By Lynnie Stein / October 17, 2022

Be positive for a longer life

Meet Madam Jeanne Louise Calment, who had the longest confirmed lifespan: 122 years, 164 days. Apparently, fate strongly approved of the way she lived her life. I am a firm believer being in love everyday with life is what keeps us alive. Love is the greatest healer in the universe. We have no room to harbour regrets. All mistakes are lessons anyway. Nothing is as bad as it seems. Keep a smile on your face and people will wonder what you are thinking. You don’t have to love the action. But love the spirits of others. Look for the rainbow when it rains. It is always there. Here is a great story of a very unique remarkable young lady, “Being young is a state of mind, it doesn’t depend on one’s body. I’m actually still a young girl, it’s just that I haven’t looked so good for the past 70 years.” She must of been so much fun to hang out with.

Jeanne was a wonderful example how to live life to the fullest.. ‘Stay true to yourself’

“Always keep your smile.

That’s how I explain my long life.”

Jeanne Louise Calment

Limits only exist, if you believe they do

“I had to wait 110 years to become famous… I intend to enjoy it as long as possible.”

– Jeanne Calment
  • Washington Post story about Calment’s 120th birthday describes the broad contours of her life. She was born in Arles, in southern France, on February 21, 1875, before the invention of the lightbulb.
  • She grew up to marry Fernand Calment at 21.
  • “She dabbled in painting, played the piano in her parlour, rode her bicycle around town, hiked and hunted,” reporter Dana Thomas wrote, buoyed by the success of her husband’s fabric shop.
  •  She met Vincent van Gogh “People called him ‘fada’ – touched by the faeries” she remembered. 
  • Very ugly, ungracious, impolite and not well. One day, my future husband wanted to introduce him to me. He glanced at me unpleasantly, as if to say ‘not worth bothering with,’ That was enough for me.” Jeanne’s story travelled around the world, and in 1990, Jeanne became the oldest person ever to appear in a motion picture when she appeared briefly in the documentary Vincent and Me at the age of 114.
  • “Pardon me, but we called him ‘the madman’, said Jeanne Calment of Vincent van Gogh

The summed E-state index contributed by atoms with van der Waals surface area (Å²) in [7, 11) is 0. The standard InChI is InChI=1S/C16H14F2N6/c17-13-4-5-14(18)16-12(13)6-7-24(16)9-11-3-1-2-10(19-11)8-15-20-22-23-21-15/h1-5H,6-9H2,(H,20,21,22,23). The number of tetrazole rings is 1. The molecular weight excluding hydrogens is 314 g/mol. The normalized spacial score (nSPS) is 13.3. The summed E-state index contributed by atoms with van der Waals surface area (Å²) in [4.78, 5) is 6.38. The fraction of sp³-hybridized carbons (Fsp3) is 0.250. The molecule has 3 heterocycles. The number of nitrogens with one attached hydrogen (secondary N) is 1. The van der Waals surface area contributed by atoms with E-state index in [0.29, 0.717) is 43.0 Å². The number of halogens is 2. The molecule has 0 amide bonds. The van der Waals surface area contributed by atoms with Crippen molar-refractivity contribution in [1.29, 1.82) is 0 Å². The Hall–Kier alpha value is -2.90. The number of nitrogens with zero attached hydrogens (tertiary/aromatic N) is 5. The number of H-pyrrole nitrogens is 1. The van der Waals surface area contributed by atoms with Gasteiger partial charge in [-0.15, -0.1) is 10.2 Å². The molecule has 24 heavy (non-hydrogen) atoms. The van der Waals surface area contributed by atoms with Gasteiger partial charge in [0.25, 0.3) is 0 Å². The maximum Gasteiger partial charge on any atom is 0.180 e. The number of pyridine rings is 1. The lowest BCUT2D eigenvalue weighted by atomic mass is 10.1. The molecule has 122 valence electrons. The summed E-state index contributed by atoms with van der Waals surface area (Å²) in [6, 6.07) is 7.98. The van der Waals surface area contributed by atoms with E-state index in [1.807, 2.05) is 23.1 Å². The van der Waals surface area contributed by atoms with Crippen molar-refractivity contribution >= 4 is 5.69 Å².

• Jeanne Louise Calment outlived much of her family.
  • Daughter, Yvonne died at 36 of pleurisy. Fernand died in 1942 at the age of 72 from eating tainted cherries. And the only grandchild, Frederic was killed in a car accident at 36 in 1963.
  • At the Maison du Lac, Jeanne maintained a rigid schedule, rising at six-forty-five, meditating, performing calisthenics, and listening to classical music on her Walkman.
  • At night, Jeanne insisted the bed be turned down, as though a guest in a hotel.
  • Jeanne quit smoking at a hundred and seventeen, only because her eye sight was failing and hard to see to light up the cigarette, but never gave up having a nightly glass of port.
  • The longer Calment lived, the more famous she became.
  • On Grandmother’s Day, a well-known television presenter offered her a kilo of chocolate.
  • “I want a ton!” Calment replied.
  • Several weeks later, two trucks showed up with chocolate.
chocolate love book cover
  • Even the validators were dazzled by their subject.
  • They recorded hours of conversations with her, excerpts of which they later published in a book,
  • Les 120 Ans de Jeanne Calment.”
  • Occasionally, a word was used (like mahonne, a kind of round-bottomed barge that her father had built) that the validators had to look it up.
  • We were truly in the state of excitation of an Egyptologist who, while walking through an unexplored labyrinth of a pyramid, discovers an unknown room filled with treasures,” they wrote.
  • Calment lived through twenty French Presidents and survived periods of terrorism that no one even recalled.
  • She died on August 4, 1997, of unspecified causes.
  • Her age and identity has been disputed – saying it was her daughter. Questions about age-related records are not uncommon. Shigechiyo Izumi, of Japan, was dubbed the world’s oldest man when he died in 1986 at what was believed to be 120 years old.
  • But research that came out later claimed that he was around 105.
  • Others claiming ages as high as 125 and up have lacked the required documentation to prove their ages.
  • But who cares what the final number was? She was a remarkable lady and we can take a page or 2 from her life book and live a life of love.